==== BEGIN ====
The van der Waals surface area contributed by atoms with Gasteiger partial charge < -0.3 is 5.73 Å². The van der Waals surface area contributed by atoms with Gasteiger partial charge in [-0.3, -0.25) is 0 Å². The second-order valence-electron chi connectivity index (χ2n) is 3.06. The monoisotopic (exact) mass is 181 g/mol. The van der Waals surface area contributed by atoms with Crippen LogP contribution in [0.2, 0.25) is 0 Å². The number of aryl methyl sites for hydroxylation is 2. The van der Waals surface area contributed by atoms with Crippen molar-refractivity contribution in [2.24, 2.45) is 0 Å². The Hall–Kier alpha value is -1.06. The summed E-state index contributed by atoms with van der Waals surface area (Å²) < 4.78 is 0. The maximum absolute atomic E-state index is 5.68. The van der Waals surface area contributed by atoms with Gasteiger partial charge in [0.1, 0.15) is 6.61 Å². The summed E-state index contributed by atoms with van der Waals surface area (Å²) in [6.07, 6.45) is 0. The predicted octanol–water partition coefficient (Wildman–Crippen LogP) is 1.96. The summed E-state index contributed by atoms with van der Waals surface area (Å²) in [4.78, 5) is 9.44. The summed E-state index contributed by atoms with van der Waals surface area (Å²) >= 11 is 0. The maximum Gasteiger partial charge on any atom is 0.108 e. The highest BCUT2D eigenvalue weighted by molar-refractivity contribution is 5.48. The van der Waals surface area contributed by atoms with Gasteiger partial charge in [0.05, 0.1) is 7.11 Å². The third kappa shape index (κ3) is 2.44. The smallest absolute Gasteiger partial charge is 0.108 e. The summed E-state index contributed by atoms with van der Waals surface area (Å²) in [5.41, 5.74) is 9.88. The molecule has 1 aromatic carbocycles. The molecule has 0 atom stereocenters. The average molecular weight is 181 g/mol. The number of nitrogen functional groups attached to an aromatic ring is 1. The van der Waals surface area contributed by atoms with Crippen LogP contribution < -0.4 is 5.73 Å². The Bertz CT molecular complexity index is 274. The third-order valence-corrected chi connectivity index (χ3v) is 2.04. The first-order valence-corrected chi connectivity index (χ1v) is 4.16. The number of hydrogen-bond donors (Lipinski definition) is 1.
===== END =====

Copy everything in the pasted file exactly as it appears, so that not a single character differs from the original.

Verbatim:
The van der Waals surface area contributed by atoms with Gasteiger partial charge < -0.3 is 5.73 Å². The van der Waals surface area contributed by atoms with Gasteiger partial charge in [-0.3, -0.25) is 0 Å². The second-order valence-electron chi connectivity index (χ2n) is 3.06. The monoisotopic (exact) mass is 181 g/mol. The van der Waals surface area contributed by atoms with Crippen LogP contribution in [0.2, 0.25) is 0 Å². The number of aryl methyl sites for hydroxylation is 2. The van der Waals surface area contributed by atoms with Crippen molar-refractivity contribution in [2.24, 2.45) is 0 Å². The Hall–Kier alpha value is -1.06. The summed E-state index contributed by atoms with van der Waals surface area (Å²) < 4.78 is 0. The maximum absolute atomic E-state index is 5.68. The van der Waals surface area contributed by atoms with Gasteiger partial charge in [0.1, 0.15) is 6.61 Å². The summed E-state index contributed by atoms with van der Waals surface area (Å²) in [6.07, 6.45) is 0. The predicted octanol–water partition coefficient (Wildman–Crippen LogP) is 1.96. The summed E-state index contributed by atoms with van der Waals surface area (Å²) in [4.78, 5) is 9.44. The summed E-state index contributed by atoms with van der Waals surface area (Å²) >= 11 is 0. The maximum Gasteiger partial charge on any atom is 0.108 e. The highest BCUT2D eigenvalue weighted by molar-refractivity contribution is 5.48. The van der Waals surface area contributed by atoms with Gasteiger partial charge in [0.05, 0.1) is 7.11 Å². The third kappa shape index (κ3) is 2.44. The smallest absolute Gasteiger partial charge is 0.108 e. The summed E-state index contributed by atoms with van der Waals surface area (Å²) in [5.41, 5.74) is 9.88. The molecule has 1 aromatic carbocycles. The molecule has 0 atom stereocenters. The average molecular weight is 181 g/mol. The number of nitrogen functional groups attached to an aromatic ring is 1. The van der Waals surface area contributed by atoms with Crippen LogP contribution < -0.4 is 5.73 Å². The Bertz CT molecular complexity index is 274. The third-order valence-corrected chi connectivity index (χ3v) is 2.04. The first-order valence-corrected chi connectivity index (χ1v) is 4.16. The number of hydrogen-bond donors (Lipinski definition) is 1.